Modern history is full of stories of new chemicals sold on a large scale and afterwards causing problems. Sometimes, this causes a major upheaval. But by far the largest poisoning in history, that by tetraethyl lead, never ended in a scandal. It just faded away, even though oil and motor car companies neglected well-known dangers, and acted slowly once the toxic effects had been demonstrated beyond any doubt. Did ridding the world from tetraethyl lead indeed result in $ 2400 billion in annual benefits and 1.2 million fewer premature deaths (UN figures)?
Our story begins in 1921, when Thomas Midgley, working for General Motors, discovers the powerful anti-knocking properties of tetraethyl lead in gasoline. Knocking results from an uneven explosion process in the motor car’s cylinder. By suppression of knocking (‘increasing the octane rating of the fuel’), motor car performance improved appreciably because of better compression. General Motors patented the use of tetraethyl lead as an antiknock agent and used the name ‘Ethyl’, thereby avoiding the negative connotation of the word ‘lead’. ‘Ethyl’ was quickly accepted as the standard in motor car gasoline. Major producers were Dupont and the Ethyl Gasoline Corporation (a joint venture of ESSO, the later EXXON, and General Motors).
Toxic effects of tetraethyl lead
Now lead was known to be a poison. This was acknowledged in Antiquity already, and this knowledge was strongly revived in the 19th century. Lead poisoning was a well-known occupational hazard. Acute poisoning will produce symptoms like pain, muscle weakness, nausea and diarrhoea. Chronic poisoning, which is much more common, is often difficult to establish, because the symptoms are not very specific: headache, abdominal pain, memory loss, kidney failure, decreased libido, and fatigue. There is evidence that lead poisoning may result in violent behaviour and a lower IQ (see below). In children, the effects are more severe. They may include loss of appetite, abdominal pain, vomiting, weight loss, constipation, anaemia, kidney failure, irritability, lethargy, slow development, and learning problems. In the 19th century, lead was used in consumer products, notably paints. Because of lead poisoning in children who had come into contact with leaded paints, the latter were banned in many countries from the early 20th century onwards. The League of Nations banned leaded paints in 1922. So already at the start of the tetraethyl lead story, those who developed the new product could have guessed that it would be unwise to distribute large amounts of lead chloride, the end product of the incineration process, into the environment.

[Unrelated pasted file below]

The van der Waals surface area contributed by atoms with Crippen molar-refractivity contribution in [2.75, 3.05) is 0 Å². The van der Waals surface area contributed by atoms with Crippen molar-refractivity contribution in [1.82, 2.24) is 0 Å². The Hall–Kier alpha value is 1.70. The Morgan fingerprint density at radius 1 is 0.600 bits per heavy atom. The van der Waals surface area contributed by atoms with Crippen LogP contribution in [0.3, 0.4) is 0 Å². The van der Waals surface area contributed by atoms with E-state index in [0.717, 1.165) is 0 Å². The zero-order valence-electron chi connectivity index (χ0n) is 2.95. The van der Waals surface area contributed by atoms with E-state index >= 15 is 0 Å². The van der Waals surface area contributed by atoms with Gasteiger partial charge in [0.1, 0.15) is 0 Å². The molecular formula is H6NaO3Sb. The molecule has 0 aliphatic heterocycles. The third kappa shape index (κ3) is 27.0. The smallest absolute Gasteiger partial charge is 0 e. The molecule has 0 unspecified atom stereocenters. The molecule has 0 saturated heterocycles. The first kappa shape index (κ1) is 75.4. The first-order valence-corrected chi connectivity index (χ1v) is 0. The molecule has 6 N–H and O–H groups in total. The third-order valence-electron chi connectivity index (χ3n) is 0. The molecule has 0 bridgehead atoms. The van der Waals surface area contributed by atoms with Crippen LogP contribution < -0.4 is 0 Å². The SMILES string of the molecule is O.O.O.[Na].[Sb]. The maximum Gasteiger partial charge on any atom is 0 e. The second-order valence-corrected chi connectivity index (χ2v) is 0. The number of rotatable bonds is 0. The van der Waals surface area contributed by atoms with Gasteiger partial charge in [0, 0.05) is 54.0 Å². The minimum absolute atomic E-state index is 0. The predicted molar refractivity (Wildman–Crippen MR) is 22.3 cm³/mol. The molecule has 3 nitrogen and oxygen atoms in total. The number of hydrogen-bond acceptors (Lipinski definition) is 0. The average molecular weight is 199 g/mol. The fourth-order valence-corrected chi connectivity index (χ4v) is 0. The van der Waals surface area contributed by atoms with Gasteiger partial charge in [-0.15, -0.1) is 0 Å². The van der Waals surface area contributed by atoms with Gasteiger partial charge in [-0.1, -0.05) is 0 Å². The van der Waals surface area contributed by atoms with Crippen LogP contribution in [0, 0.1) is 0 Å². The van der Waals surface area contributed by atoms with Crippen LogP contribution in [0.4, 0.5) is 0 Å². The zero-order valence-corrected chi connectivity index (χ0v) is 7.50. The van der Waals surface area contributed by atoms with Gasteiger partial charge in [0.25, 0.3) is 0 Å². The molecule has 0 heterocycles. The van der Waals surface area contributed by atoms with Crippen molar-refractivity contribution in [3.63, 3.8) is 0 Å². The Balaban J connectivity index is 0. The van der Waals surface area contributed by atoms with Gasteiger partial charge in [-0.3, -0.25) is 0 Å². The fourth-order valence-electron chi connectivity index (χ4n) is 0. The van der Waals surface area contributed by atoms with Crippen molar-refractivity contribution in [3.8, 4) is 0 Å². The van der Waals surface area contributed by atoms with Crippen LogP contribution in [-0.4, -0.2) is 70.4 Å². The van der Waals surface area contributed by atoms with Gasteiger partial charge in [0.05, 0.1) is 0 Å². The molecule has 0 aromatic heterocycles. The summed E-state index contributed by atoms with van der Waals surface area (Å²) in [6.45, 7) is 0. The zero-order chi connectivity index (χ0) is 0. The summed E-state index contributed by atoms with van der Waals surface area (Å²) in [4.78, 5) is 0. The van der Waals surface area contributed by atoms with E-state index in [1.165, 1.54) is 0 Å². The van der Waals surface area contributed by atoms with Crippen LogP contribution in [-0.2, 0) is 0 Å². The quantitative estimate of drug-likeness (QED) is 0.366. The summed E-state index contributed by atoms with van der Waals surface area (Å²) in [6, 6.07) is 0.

(Incidentally: pure lead and lead oxide, normally the products of the explosion process, would quickly destroy the engine, and therefore agents like 1,2-dichloroethane were used together with tetraethyl lead, producing lead chloride, flushed into the air. Fortunately, lead chloride although toxic, is much less toxic than organic lead compounds, including tetraethyl lead itself. Organic lead compounds accumulate in body fat and in organs like the liver. We don’t know how much tetraethyl lead used to be inhaled during the process of filling up tanks, and the damage to humans done there. Neither do we know how much tetraethyl lead was dispersed into the environment, unaltered at the combustion process).
But from the start onwards, toxic effects of tetraethyl lead were downplayed. Although there had been accidents in refineries, in which the release of tetraethyl lead gas killed at least 17 workers, and although some researchers had warned for public health effects, the dominant view was that this ‘should not interfere with the production of more powerful fuel’ (New York Times, 1924). A public conference did not evaluate alternatives, as the General Motors developers stated that there were no alternatives available. Then already, researchers knew different. One commonly discussed agent was ethanol. But ethanol would have been required in much larger quantities, more than 10% would have to be blended into gasoline in order to arrive at the same anti-knocking effect. No doubt, that would have been more expensive. So finally, the use of tetraethyl lead went ahead. Some researchers still tried to look into toxic effects, but their voices were drowned out by industry.